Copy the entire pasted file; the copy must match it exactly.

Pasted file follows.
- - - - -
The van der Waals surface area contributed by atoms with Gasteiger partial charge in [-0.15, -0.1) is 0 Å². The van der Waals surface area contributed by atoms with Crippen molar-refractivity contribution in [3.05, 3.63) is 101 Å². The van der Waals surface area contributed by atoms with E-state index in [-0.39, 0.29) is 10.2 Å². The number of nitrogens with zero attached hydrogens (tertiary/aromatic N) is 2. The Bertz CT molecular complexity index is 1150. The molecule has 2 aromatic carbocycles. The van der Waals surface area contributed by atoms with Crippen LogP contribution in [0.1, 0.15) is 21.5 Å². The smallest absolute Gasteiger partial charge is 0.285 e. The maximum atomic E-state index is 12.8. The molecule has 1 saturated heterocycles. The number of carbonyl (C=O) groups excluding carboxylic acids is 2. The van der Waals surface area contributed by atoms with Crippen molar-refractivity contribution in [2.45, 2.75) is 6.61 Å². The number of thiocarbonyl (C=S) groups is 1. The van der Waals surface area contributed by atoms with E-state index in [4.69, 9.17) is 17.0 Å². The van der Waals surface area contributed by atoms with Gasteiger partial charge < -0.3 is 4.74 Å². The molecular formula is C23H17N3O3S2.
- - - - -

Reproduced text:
The van der Waals surface area contributed by atoms with Gasteiger partial charge in [-0.15, -0.1) is 0 Å². The van der Waals surface area contributed by atoms with Crippen molar-refractivity contribution in [3.05, 3.63) is 101 Å². The van der Waals surface area contributed by atoms with E-state index in [-0.39, 0.29) is 10.2 Å². The number of nitrogens with zero attached hydrogens (tertiary/aromatic N) is 2. The Bertz CT molecular complexity index is 1150. The molecule has 2 aromatic carbocycles. The van der Waals surface area contributed by atoms with Crippen LogP contribution in [0.1, 0.15) is 21.5 Å². The smallest absolute Gasteiger partial charge is 0.285 e. The maximum atomic E-state index is 12.8. The molecule has 1 saturated heterocycles. The number of carbonyl (C=O) groups excluding carboxylic acids is 2. The van der Waals surface area contributed by atoms with Crippen molar-refractivity contribution in [2.45, 2.75) is 6.61 Å². The number of thiocarbonyl (C=S) groups is 1. The van der Waals surface area contributed by atoms with E-state index in [4.69, 9.17) is 17.0 Å². The van der Waals surface area contributed by atoms with Gasteiger partial charge < -0.3 is 4.74 Å². The molecular formula is C23H17N3O3S2.